It’s been one year since Arthur Kade, ex-financier turned cult Philadelphia personality, embarked on his journey to fame! How’s he doing? Certainly, most of my friends still have no clue who he is, but Kade himself says he’s known on every continent on Earth, even — even! — the great continent of Alaska.
Sure, Kade has partied with the few celebs who ever come to Philadelphia, and he’s been on Gossip Girl for several seconds. Just this week, he debuted — spoke! — on Showtime’s La La Land. Of course we’ve all heard about his reality show in development with IMG and book deal with Trident Media. Although, when we contacted IMG, we found it difficult to find someone to confirm the Kade show; some didn’t know what we were talking about. And Trident Media never responded to our requests for comment. But who are we? Kade’s likely telling the truth, but maybe he isn’t top priority at either firm.
Now, our news! In honor of Kade’s anniversary, my Penn colleagues Heidi Khaled and Brett Bumgarner and I cut a short, ten-minute version of our documentary on Arthur Kade, Fame: Kade Style:
We were unable to get access to Kade directly — apparently IMG owns his image (and yet he posts on YouTube daily?). Still, with some help from members of the media and academy, we did get a handle on the universe of Kade. Not really “who is Arthur Kade?” but more “What is Arthur Kade?” We reveal the haters, the media, his career, misogyny, homophobia (against Kade), etc. We tried to cover as many bases as possible. It’s a good introduction for anyone wondering what all the fuss is about.
Many, many thanks to Philebrity‘s Joey Sweeney, journalist Dan Lee and Professor Michael Serazio for lending us your time and thoughts! This short version is missing a lot: interviews with haters and some great Kade clips, including more personal/less obnoxious stuff and a few other bits, like his monologues. We did post separately a Kade vs. Michael Douglas video, both reciting the “Greed is good” monologue from Wall Street.
So what do we think of Kade? We don’t hate him! Actually, I think he’s almost brilliant. Our friend Mike Serazio put it well when he said, at the end of our video: “Maybe he’s the only authentic one here, because he’s willing to acknowledge fame drives him. We’re all fameballs in a social-networked, web 2.0 world.”
I do think people hate on Kade because he’s doing what many of them don’t have the guts to do. Sure, he’s largely untalented, and Americans believe, generally, in rewarding talent with fame: why else is American Idol the most successful show on television right now? Yes, Paris Hilton, Kim Kardashian, etc. exist, but few people really love or respect them, except ironically or as camp icons. Kade allows us to hate him. He barely gripes about his haters. In fact, he pretends to be oblivious to criticism, allowing dozens of YouTubers to make hate videos and anonymous blogs without annoying cease-and-desist letters or pleas that he needs to be taken seriously — well, not usually anyway.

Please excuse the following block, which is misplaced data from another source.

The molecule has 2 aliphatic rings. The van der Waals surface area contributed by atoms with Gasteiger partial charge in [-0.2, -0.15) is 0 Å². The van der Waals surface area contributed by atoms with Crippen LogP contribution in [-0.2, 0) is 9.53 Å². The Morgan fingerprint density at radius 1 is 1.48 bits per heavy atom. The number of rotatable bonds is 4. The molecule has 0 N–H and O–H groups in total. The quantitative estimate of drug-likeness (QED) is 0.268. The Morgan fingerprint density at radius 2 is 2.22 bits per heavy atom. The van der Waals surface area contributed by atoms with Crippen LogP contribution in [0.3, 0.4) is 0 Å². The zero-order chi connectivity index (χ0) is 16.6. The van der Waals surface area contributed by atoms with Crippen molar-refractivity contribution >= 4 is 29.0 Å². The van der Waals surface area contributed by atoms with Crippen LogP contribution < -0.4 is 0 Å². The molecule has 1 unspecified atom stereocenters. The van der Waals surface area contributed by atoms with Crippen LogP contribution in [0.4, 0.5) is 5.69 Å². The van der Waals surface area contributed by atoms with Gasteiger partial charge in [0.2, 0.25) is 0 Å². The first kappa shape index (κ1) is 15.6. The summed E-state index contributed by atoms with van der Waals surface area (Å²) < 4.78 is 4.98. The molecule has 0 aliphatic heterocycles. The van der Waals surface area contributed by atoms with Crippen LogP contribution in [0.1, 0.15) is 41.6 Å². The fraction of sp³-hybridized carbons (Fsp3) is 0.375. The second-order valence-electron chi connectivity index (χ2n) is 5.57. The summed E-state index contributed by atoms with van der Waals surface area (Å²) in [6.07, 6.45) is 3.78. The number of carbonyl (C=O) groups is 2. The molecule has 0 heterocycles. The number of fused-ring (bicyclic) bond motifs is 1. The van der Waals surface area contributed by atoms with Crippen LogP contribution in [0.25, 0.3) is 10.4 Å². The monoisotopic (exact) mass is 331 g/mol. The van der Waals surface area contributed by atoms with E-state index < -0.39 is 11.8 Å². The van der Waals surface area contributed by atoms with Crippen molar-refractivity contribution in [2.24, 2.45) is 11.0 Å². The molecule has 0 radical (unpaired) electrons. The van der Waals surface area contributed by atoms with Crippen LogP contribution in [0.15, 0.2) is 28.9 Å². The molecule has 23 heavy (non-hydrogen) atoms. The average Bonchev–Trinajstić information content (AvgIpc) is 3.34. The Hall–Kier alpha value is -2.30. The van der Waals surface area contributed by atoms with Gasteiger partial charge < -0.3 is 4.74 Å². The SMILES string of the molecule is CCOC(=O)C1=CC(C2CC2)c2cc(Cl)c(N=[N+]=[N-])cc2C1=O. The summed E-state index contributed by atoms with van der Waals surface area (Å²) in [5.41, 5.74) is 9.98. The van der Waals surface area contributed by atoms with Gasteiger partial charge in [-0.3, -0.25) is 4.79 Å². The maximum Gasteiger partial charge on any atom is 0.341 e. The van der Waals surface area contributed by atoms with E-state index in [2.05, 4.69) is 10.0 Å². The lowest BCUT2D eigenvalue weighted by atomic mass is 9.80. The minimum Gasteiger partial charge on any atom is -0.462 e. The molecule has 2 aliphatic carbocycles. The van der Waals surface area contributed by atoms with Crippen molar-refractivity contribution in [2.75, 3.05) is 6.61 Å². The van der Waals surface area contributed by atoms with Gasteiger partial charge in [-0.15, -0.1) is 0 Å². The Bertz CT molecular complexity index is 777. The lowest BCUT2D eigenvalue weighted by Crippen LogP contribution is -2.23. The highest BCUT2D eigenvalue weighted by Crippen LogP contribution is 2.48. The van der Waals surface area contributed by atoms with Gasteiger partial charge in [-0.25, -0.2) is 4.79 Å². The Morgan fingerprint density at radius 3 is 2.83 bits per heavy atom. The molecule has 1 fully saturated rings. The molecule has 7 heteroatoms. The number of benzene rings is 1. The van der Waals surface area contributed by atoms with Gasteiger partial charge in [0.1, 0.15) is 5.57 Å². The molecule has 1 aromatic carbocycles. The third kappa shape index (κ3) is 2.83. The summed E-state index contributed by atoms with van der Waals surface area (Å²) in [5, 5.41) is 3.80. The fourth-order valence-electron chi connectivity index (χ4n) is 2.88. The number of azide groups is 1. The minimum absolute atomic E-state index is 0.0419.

I think Kade is almost completely sincere, as sincere as any of us ever are. I just think he’s done “too much.” He puts an awful lot of effort into producing his persona. He blogs and posts pictures nearly every day. He posts YouTube videos more than once a day. As of today he has 670 YouTube videos, posted in just 365 days! He tweets now too. Kade epitomizes web 2.0; he’s flawless in that regard. He unleashes himself on world to a ridiculous degree. And the consequences are very revealing. What does he get in return for his overweening self-promotion? 136 YouTube subscribers and 688 Twitter followers (as of today); even I have more Twitter followers than that! (As of today).
Kade is a great symbol and perfect moral tale. Just because you work really hard to put yourself out there online, doesn’t mean you’ll be paid back with fame and fortune. Sure, maybe Kade’s purported reality show will make it on TV. But as Philebrity’s Joey Sweeney told us, “The best he could hope for is a reality show, and what happens to people when their reality shows end? Nothing.”
I’m not a pessimist by nature. I’m actually an idealist. I believe the web can do great things for Hollywood outsiders; it’s why I’m studying original web series. But “making it” is never easy, and I think we’re all more than skeptical Kade will. Who knows, though, right? Crazier things — and crazier people — have happened.